When you think about the concerns around air quality, many people immediately think of Asia and, to an extent, that’s with good reason. One quick glance at the real-time air quality visual index map and there’s a worrying amount of red labels across the known trouble spots of China and India.
But alongside the problems faced halfway across the globe, Dyson believes that air quality is just as much of a concern in the UK. As such it has developed its Dyson Pure Cool Link air purifier, the first of its Wi-Fi connected devices to be launched here. ItsDyson 360 Eye robotic vacuum is set to be the next and should be with us in the first half of the year.
Speaking at the launch of Dyson’s Pure Cool Link purifier, Dr. Bruce Mitchell, a clinician and immunologist, stated that we breathe 250 million litres of air in our lifetimes and complacency around air quality is something we should avoid.
Dyson believes that air quality can be five times worse indoors compared to outside. Considering we spend an average of 90% of our lives indoors, this is potentially a lot of time to be exposed to allergens and pollutants. The problem is exacerbated by the manner in which homes and buildings are designed. Modern buildings are made to keep heat in and noise out, creating a sealed environment for allergens and pollutants accumulate. Allergens and pollutants can be anything from mould and bacteria, textile fibres, chemical fumes, pet hair, and gas from cooking. But it’s chemicals from deodorants and cleaning solvents that are the most common indoor pollutants.
Dyson’s Pure Cool Link, which is available as either a desk (£350) or tower (£450) fan, is designed to capture 99.95% of ultrafine allergens, odours and pollutants, all the way down to 0.1µ (microns), trapping them in its filter. Its design isn’t a drastic departure from its existing desk and tower fans and humidifiers. The filter is located in its base, which uses a 360-degree glass HEPA filter. This contains 1.1m2 of constructed microfibres, which when unfurled amounts to about six metres. The filter has been pleated over 200 times to help it trap more minute particles. Once the air has been passed through the filter, it’s projected back out through the amplifier loop fan above. Each filter will last for around 180 days of constant use and replacement filters will cost £50.
There’s no filtration performance difference between the desk and tower variants. Aside from the obvious change in physical size, the only difference is in the performance and air distribution of the fan itself. The desk version can also be tilted for more targeted airflow.
I had a quick demonstration of the purifier’s performance with the filter component sealed inside a glass box that was then filled with smoke. The Cool Link was then turned on and after about five seconds all of the smoke had been passed through the filter and clear, smoke-free air was projected out of the top fan. It was an impressive visual display the Cool Link will require more rigorous testing before any performance conclusions can be made. For what it’s worth, Dyson states that it tests its purifiers in real-home environments and it has been through 350 prototypes before ending up on the model on shelves today.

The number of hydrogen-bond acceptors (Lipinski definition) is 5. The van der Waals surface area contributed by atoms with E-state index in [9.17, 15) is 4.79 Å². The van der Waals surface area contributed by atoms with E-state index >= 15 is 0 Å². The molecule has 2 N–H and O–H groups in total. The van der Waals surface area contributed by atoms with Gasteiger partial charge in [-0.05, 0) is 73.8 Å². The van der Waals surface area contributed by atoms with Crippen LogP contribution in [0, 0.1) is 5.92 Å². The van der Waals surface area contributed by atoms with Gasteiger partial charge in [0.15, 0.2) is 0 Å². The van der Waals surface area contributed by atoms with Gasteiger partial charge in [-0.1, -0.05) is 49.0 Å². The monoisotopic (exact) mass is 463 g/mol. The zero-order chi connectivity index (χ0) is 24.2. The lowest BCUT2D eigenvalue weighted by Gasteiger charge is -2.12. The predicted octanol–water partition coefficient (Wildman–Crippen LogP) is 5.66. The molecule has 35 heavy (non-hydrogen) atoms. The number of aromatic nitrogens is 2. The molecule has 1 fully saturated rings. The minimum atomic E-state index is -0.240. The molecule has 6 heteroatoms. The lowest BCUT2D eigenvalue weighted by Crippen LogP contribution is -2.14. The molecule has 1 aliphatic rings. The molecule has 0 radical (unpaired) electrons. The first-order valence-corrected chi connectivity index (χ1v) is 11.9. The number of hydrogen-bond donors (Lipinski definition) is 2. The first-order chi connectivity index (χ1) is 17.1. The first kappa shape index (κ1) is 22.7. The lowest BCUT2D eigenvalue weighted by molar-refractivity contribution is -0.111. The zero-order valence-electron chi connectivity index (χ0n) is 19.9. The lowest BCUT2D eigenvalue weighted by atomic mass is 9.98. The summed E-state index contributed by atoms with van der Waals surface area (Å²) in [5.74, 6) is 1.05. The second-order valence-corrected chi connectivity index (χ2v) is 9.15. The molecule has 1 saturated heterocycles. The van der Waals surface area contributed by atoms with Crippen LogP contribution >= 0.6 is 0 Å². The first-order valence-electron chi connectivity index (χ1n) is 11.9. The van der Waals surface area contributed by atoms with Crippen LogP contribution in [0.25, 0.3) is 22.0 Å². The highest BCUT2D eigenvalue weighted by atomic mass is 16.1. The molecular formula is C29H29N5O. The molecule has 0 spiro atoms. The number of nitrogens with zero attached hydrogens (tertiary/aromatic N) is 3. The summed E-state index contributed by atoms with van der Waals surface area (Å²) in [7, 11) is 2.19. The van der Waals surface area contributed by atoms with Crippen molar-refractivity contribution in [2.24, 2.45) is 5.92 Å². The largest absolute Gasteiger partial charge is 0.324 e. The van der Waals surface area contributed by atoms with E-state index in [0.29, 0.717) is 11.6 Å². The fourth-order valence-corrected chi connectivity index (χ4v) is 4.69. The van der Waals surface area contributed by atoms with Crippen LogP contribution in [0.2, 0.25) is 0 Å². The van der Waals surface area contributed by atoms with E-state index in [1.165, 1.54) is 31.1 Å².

With its vacuums, the distinctive clear bins were a way for Dyson to clearly show off the performance of its patented suction and bagless design. Air quality isn’t something that can be as easily visually represented. That’s where Dyson’s Cool Link app that is available on iOS and Android comes in. As I mentioned earlier, the Pure Cool Link is the first of its Wi-Fi connected devices and, therefore, has a companion app. The base of the purifiers not only houses the filters, but also a number of sensors and these detect changes in conditions. These then relay the live air quality information to the Dyson Link app, so you can instantly get an air quality reading as well as see when the filter needs replacing.
The app can also be used to control the Cool Link purifier and you’re able to set a target air quality level, adjust fan speed or enable functions such as the night mode. This dims the indicator lights and ensures the fans remain on the quieter settings while still maintaining target air quality. The app gives you historical data for air quality so you can easily monitor changes. Having used the app, everything was logically laid out and being able to set schedules was useful. Changing basic settings, such as fan speed, was also instant, which isn’t always the case with Wi-Fi controlled devices where there can sometimes be lag. Multiple Cool Link purifiers can be controlled from the app. A physical small remote control is also included if you don’t want to constantly be reaching for your smartphone or tablet.
The Cool Link app is integrated with BreezoMeter, an analytics company that provides real-time air quality from thousands of sensors around the world. This means you will have both indoor air quality readings from your Cool Link purifier, but outdoors, too. How useful this will be, for anyone but the most ardent hypochondriacs remains to be seen.
The Dyson Pure Cool Link is available from today in either silver or blue finishes. We’re expecting a review sample in shortly and will be sure to put it through its paces.